Evelyn de Morgan was an English painter, born Evelyn Pickering, changing her name in 1887, when she married the ceramist William De Morgan. Her works were very influenced by the style of the Pre-Raphaelite art. She was a follower of the Edward Burne-Jones (a painter of the later phase of the Pre-Raphaelite movement) paintings.
In her paintings she preferred biblical, mythological (I wrote a post about one of her mythological paintings, you can read it here) and literary themes, as well as the role of women or allegories of war. The use of light/darkness, life/death in her work had a metaphorical value.
She started her drawing lessons when she was 15. She was enrolled at the Slade School of Fine Art; and she was a pupil of her uncle John Roddam Spencer Stanhope, this started when she visited him in Florence in 1875, this visit enables her to study the greatest artists of Italian Renaissance, she was an admirer of Botticelli’s work.
Evelyn and her husband developed a different way of using paint. To produce clarity of colour they mixed the paint with glycerine. The early Pre-Raphaelite painters started painting on white to accentuate colour, getting the effect you want by manipulating the medium.
The Morgan Foundation
According to the website:
“The De Morgan Foundation is a registered independent charity that receives no revenue funding from the government. We rely on the generosity of our Friends and supporters to care for the De Morgan Collection and to continue our programme of exhibitions, loans, education and research. All our income goes towards supporting the Foundation in managing the care of the De Morgan Collection, loans, tours and research and educational activities.”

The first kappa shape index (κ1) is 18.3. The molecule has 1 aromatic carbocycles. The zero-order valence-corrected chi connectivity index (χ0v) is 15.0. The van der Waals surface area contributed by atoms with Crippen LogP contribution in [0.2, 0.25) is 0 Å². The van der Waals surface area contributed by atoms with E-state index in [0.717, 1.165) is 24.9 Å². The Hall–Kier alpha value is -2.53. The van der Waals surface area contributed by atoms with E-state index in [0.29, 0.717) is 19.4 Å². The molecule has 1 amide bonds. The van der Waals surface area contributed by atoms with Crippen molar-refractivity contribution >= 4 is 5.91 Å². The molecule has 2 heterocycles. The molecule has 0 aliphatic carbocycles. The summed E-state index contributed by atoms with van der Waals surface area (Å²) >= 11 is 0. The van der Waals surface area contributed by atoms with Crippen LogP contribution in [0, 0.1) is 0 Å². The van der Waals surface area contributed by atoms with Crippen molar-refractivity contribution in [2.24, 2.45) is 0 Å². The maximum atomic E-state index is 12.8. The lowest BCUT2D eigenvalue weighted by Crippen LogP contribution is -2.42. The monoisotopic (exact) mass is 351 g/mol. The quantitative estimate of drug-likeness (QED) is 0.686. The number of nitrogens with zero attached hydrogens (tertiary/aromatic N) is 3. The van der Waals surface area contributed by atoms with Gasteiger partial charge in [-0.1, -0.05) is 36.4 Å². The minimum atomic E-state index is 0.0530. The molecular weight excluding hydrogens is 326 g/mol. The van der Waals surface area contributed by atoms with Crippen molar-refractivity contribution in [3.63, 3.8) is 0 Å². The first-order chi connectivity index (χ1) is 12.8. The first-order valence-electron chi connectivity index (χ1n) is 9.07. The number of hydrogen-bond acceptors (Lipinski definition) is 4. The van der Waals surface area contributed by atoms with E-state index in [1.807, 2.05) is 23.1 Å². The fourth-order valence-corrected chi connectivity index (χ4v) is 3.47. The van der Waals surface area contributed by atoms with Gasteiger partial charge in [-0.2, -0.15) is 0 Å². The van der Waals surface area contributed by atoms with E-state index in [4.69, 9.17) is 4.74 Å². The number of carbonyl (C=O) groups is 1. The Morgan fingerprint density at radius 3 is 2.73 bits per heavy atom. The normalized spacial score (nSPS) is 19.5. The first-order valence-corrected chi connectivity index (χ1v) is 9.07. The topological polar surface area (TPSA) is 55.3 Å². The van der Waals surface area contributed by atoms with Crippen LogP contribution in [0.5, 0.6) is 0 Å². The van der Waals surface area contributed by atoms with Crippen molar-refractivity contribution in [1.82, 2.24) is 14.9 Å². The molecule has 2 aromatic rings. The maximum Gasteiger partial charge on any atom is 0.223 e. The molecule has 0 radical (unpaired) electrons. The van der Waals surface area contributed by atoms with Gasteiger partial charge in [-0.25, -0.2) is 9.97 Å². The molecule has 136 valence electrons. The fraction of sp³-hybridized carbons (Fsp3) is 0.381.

The foundation owns an unparalleled collection of ceramics and paintings by Evelyn de Morgan and her husband William. Also, the foundation cares for the collection and enables access to these works through exhibitions and a programme of loans.
- To Evelyn and William money was unimportant, so any profits from the sales of Evelyn’s paintings went toward financing the pottery business of her husband; she also contributed with ideas to the ceramics designs.
- She sold her first work Tobias and the Angel in August 1875.
- Her first exhibited painting St Catherine of Alexandria was shown at the Dudley Gallery in 1876.